The Bakerian Lecture. - On Some Total Solar Eclipse of July 18th, 1860, observed at Rivabellosa, near Miranda de Ebro, in Spain. Received January 30,- Read April 10, 1862.

(London, Taylor and Francis, 1862).

4to. No wrappers as extracted from "Philosophical Transactions" 1862. Vol. 152 - Part II. Pp. 333-416, textillustrations (his photoheliograph), scale of colours and 13 plates. Plates somewhat soiled, but the 6 engraved plates, showing the prominences only the margins affcted by the soiling. These facsimiles (copies of touched photographs) probably the first of their kinds. Text clean.

First appearance of pioneer-paper in astronomical photography, where he took wet-plate photographs of the moon-blocked sun during a total solar eclipse, and from them discovered solar prominences. - This was the first solar eclipse to be photographed, using the Kew Photoheliograph, a purpose-built combined camera and telescope designed by de la Rue and built in 1857 by Andrew Ross.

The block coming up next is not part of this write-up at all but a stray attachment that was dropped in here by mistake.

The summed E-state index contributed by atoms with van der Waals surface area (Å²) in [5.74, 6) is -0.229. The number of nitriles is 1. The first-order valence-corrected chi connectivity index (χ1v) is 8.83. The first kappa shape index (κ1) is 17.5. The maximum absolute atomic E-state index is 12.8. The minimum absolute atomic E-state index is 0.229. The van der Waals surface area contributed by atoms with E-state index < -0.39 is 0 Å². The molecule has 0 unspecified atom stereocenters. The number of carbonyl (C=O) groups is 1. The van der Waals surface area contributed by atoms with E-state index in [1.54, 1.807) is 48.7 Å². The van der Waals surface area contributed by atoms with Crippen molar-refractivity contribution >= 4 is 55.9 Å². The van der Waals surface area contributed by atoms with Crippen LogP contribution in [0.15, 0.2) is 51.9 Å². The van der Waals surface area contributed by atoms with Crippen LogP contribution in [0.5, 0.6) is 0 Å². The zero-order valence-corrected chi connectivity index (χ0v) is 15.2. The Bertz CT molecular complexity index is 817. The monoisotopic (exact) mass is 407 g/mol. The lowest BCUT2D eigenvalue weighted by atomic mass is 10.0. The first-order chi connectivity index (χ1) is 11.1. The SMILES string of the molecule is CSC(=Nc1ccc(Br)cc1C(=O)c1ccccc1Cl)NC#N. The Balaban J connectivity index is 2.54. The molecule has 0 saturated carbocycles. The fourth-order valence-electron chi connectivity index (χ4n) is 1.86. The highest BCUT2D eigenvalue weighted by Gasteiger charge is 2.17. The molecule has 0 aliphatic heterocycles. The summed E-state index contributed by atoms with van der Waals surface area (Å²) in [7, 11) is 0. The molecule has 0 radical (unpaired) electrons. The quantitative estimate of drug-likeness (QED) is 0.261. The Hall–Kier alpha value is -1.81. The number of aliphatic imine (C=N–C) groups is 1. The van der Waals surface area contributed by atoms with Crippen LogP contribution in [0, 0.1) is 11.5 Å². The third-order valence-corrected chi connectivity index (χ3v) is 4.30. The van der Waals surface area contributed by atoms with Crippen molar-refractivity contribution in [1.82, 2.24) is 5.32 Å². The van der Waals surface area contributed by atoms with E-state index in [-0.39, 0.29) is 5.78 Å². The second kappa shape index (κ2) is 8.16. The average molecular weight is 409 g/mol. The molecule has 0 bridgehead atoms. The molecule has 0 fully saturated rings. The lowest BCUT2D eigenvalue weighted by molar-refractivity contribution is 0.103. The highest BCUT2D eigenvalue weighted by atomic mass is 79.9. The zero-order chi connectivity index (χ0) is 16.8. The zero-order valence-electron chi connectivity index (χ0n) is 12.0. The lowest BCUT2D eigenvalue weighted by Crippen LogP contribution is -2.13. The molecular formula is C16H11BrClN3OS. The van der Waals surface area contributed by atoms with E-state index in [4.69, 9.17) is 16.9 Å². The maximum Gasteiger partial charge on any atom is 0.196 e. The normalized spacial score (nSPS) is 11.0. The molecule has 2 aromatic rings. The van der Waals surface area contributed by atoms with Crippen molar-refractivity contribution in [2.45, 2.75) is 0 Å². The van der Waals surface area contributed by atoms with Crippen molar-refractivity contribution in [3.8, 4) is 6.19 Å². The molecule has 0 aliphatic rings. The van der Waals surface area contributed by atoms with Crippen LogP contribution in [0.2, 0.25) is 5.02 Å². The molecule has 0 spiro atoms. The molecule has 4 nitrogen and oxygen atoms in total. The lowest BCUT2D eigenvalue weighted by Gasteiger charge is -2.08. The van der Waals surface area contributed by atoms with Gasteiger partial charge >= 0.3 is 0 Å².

De la Rue, Warren 1815-89, British scientist and inventor. Especially noted as an astronomer, he was a pioneer in celestial photography. He adapted the wet-plate process to lunar photography and invented (1858) for Kew Observatory a photoheliograph, the first device to give good solar pictures. His photographs of a solar eclipse in 1860 demonstrated that prominences observed at the sun's edge are of solar origin. De la Rue is known also for his research in chemistry, solar physics, and electrical discharge through gases.

In 1860 De la Rue took the photoheliograph to Spain for the purpose of photographing the total solar eclipse which occurred on 18 July of that year. This expedition formed the subject of the Bakerian Lecture - the paper offered -. The photographs obtained on that occasion proved beyond doubt the solar character of the prominences or red flames, seen around the limb of the moon during a solar eclipse. In 1873 De la Rue gave up active work in astronomy, and presented most of his astronomical instruments to the university observatory, Oxford. Subsequently, in the year 1887, he provided the same observatory with a 13-inch refractor to enable it to take part in the International Photographic Survey of the Heavens.

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